Federal Reserve Bank of St. Louis President James Bullard said he favors size limits for financial institutions to help boost stability.
Steps U.S. regulators are taking don't "fully arrest the problem of too-big-to-fail" and a better solution would be to "limit the size of these institutions," Bullard said in an interview with Bloomberg News today. He acknowledged that regulators "haven't really gone in that direction" and said he didn't have specific limits in mind because "I've never been able to get the debate to get serious about this."
Size limits would reduce "economies of scale" for large banks while making the financial system "more stable," Bullard said in Washington. "It seems to me like that might be a good trade to make."
The Fed is pressing large banks to make themselves easier to unwind if they are in danger of failing -- without requiring them to shed assets or units. In August, the Fed and the Federal Deposit Insurance Corp. rejected so-called living wills from 11 of the largest U.S. and foreign banks, including JPMorgan Chase & Co. and Goldman Sachs Group Inc., telling the lenders to simplify their legal structures.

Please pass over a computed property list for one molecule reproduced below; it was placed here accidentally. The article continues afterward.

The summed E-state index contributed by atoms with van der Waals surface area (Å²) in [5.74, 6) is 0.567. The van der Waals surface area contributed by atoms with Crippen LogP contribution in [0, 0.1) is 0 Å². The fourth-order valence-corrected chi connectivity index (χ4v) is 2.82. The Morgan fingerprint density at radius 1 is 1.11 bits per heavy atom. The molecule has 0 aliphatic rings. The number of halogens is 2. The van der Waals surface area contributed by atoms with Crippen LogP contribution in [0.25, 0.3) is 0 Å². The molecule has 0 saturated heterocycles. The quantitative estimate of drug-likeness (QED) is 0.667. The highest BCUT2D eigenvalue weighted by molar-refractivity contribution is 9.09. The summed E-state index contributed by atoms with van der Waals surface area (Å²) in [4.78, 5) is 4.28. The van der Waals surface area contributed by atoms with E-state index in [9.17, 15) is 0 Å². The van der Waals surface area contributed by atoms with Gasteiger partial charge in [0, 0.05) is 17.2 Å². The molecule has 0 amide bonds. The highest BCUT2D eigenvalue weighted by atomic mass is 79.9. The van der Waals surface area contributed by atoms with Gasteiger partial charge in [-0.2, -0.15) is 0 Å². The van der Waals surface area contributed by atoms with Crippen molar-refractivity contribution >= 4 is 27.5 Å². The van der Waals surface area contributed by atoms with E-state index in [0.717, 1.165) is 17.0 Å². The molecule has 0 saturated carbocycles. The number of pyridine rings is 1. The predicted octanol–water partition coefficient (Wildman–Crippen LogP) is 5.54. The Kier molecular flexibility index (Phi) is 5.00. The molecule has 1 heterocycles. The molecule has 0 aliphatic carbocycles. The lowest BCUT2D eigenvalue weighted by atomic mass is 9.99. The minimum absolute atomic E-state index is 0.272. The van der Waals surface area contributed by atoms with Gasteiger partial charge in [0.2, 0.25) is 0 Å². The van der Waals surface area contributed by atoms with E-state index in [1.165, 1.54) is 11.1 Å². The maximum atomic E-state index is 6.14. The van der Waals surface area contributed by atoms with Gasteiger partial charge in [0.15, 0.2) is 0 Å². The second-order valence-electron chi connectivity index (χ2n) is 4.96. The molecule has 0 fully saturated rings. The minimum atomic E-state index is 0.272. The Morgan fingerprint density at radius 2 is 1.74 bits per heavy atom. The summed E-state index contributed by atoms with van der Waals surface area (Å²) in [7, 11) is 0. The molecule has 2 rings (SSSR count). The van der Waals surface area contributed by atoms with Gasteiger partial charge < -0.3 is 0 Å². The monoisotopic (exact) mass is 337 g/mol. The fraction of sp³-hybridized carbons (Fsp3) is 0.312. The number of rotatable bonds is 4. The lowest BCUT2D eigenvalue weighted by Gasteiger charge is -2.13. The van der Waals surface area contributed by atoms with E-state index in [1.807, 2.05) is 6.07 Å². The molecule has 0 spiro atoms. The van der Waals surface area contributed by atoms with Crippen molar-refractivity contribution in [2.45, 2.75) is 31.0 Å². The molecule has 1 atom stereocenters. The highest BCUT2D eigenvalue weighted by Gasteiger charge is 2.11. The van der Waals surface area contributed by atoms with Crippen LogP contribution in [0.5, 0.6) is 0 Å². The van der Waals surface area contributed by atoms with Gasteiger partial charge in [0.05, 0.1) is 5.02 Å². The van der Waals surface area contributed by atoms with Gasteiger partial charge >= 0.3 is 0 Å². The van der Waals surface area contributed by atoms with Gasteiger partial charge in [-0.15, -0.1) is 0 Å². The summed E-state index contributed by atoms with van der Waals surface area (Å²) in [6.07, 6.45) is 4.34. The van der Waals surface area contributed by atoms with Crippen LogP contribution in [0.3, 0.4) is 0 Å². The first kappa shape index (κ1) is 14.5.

Bullard said he is skeptical of living wills because he thinks they will "sit on the shelf" if a bank was in danger of failing. "A real crisis would mean all of sudden there was a new round of negotiations" between regulators and the institution, he said.
Large financial firms should decide for themselves how to get smaller, Bullard said.
"I would not have regulators coming in and saying, 'Well, you have to get rid of this business or you have to get rid of that business,'" he said. "I'd prefer to set size limits and then let the board of directors and management make the decisions about how they're going meet this."